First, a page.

article from - "How Do I Get Your Job?"

recommended from alt.comedy.standup FAQ... - "a magazine about standup..."; article reference - on "how to transition from stand-up, into fulltime hollywood comedy writing" (i suppose)...


oh hey! just took a look at the site again, and saw something useful - the writer's credits...

DAN FRENCH has an M.A. in Rhetoric, and a Ph.D. in Media Studies, but don't let that fool you. And he still hasn't mailed us an 8 X 10.

Vist Dan's site,!

take note of all of the other links at the site as well - links to his all (?) his old articles...

How Do I Get Your Job?

To bring up to speed those who didn't read my previous article(s) for SHECKYmagazine, I am a comic who in the past few years has transitioned out of standup and into fulltime comedy writing in Hollywood. After a year stint on The Best Damn Sports Show Period, I've now been at The Late, Late Show with Craig Kilborn for approaching six months. Since our show is once again on a dark week, I thought I'd take a little time and catch SHECKYmagazine readers up on the glorious world inside network television comedy writing.


But none of what I've said so far is why I'm taking time to write this article. The truth is that I'm writing because I've had a lot of comics approach me not so much to help them get a writing job, but to help them at least understand how to get a writing job. They ask for advice in different ways-- what kind of sample do I need, how do I get my stuff seen, etc.-- but it's all the same question: how do I get hired when I'm not inside the system, I don' t have an agent, I don't have direct experience, and I don't know much about the game?

Since I'm now an "expert" on getting work in Hollywood, I'm going to try to tell you what you need to do in order to get hired on a talk show. There are four elements, I think.

(1) Understand the layout of the land in comedy writing.

(2) Understand your own abilities at comedy writing.

(3) Gather together proof of those abilities.

(4) Get that proof to someone who can hire you.

I'll now cover these with far less depth than they deserve. ...

* *

yada yada... (check out his original article here)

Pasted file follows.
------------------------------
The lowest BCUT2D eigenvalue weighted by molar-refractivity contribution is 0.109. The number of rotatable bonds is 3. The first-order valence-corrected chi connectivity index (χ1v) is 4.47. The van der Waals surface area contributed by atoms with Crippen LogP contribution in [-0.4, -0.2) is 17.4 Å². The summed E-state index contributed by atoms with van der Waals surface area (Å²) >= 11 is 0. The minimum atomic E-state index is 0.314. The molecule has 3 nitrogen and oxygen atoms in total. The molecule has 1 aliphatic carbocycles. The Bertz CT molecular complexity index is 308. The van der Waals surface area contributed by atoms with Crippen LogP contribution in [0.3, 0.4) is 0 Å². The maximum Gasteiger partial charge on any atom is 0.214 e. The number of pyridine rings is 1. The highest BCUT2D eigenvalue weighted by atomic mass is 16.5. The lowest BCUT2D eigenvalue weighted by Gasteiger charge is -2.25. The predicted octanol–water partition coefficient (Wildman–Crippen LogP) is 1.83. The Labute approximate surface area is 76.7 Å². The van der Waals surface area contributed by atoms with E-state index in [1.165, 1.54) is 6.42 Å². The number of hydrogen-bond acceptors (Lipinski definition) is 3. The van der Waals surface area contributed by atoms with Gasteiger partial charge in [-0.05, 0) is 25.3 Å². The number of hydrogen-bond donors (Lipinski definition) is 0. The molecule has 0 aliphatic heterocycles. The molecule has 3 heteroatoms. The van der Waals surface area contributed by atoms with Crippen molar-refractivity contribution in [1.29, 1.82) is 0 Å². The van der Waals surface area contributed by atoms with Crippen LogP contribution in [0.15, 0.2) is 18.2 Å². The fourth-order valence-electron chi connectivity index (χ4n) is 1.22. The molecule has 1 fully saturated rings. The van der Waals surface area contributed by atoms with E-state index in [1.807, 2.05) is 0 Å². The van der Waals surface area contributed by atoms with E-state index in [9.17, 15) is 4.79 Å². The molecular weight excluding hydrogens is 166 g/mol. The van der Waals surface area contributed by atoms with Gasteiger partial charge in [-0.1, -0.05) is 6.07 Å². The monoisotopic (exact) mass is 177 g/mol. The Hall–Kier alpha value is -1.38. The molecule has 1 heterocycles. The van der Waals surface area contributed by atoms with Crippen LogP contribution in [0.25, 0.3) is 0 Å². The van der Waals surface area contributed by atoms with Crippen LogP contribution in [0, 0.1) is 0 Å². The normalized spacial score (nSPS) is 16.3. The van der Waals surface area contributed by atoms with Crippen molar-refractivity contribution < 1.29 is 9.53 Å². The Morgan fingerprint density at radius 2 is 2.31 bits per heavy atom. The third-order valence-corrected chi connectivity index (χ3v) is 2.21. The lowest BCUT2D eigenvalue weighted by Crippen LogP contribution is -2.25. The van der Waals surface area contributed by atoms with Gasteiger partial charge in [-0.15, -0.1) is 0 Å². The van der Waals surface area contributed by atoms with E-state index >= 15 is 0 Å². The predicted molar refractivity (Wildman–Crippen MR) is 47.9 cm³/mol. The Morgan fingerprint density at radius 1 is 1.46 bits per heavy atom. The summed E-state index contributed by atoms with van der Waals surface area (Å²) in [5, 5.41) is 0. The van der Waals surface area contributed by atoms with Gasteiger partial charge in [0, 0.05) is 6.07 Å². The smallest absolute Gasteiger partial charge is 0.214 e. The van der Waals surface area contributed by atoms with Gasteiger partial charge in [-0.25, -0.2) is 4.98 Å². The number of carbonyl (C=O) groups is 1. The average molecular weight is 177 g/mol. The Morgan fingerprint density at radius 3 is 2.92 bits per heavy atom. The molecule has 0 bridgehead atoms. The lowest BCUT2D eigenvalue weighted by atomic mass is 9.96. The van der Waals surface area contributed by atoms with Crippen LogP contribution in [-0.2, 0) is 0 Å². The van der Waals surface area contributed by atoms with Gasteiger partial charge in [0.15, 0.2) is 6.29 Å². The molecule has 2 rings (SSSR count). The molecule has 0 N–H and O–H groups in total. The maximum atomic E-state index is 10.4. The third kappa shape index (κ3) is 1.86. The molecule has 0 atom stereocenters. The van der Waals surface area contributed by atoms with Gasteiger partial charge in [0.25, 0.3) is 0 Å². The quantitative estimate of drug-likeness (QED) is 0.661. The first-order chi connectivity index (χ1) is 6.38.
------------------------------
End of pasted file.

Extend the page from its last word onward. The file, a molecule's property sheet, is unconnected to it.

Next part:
And his conclusion of the matter:
And that's it. I know this is long, and ramble-ish, but I wanted to have something comics can read that tells them how to do this stuff. That way I can say "Go to SHECKYmagazine" instead of trying to say all of this in conversation while I'm trying to concentrate on my drinking.

In the end, I don't mind trying to help, I really don't. It's part of the process out here, and it's part of who I am as a good Midwesterner/Southerner with a Catholicized conscience. Depending on your strength-to-weakness ratio, and depending on how soft-hearted I am at the time, and depending on how many other guys I'm already trying to help, I might actually help you with getting a job, or with building your strengths and losing some of your weakness. But as you could probably guess, doing much of any of that is time consuming and effort-filled, and with a family and a job I don't have much extra time or energy these days. So best to come to me if you're already very competent with very little weakness. Or even better, you're competent and I like you. Or maybe even better better, you're competent, I like you, and I think you can help me get work down the road because you seem really motivated, talented, and together. Sorry, I don't mean to be less than authentic, but a truth of Hollywood is that you can get by without friends, but you can't get by without people willing to hire you. Having something to trade for something you want is always a good idea in this town.

Hopefully after reading all this you understand better what you need to bring to the table if you want to write comedy in Los Angeles. It's a sharky world in Hollywood, but it's not an impossible one. You just have to have your game together so you end up being a little sharky yourself, and not floating around like chum.

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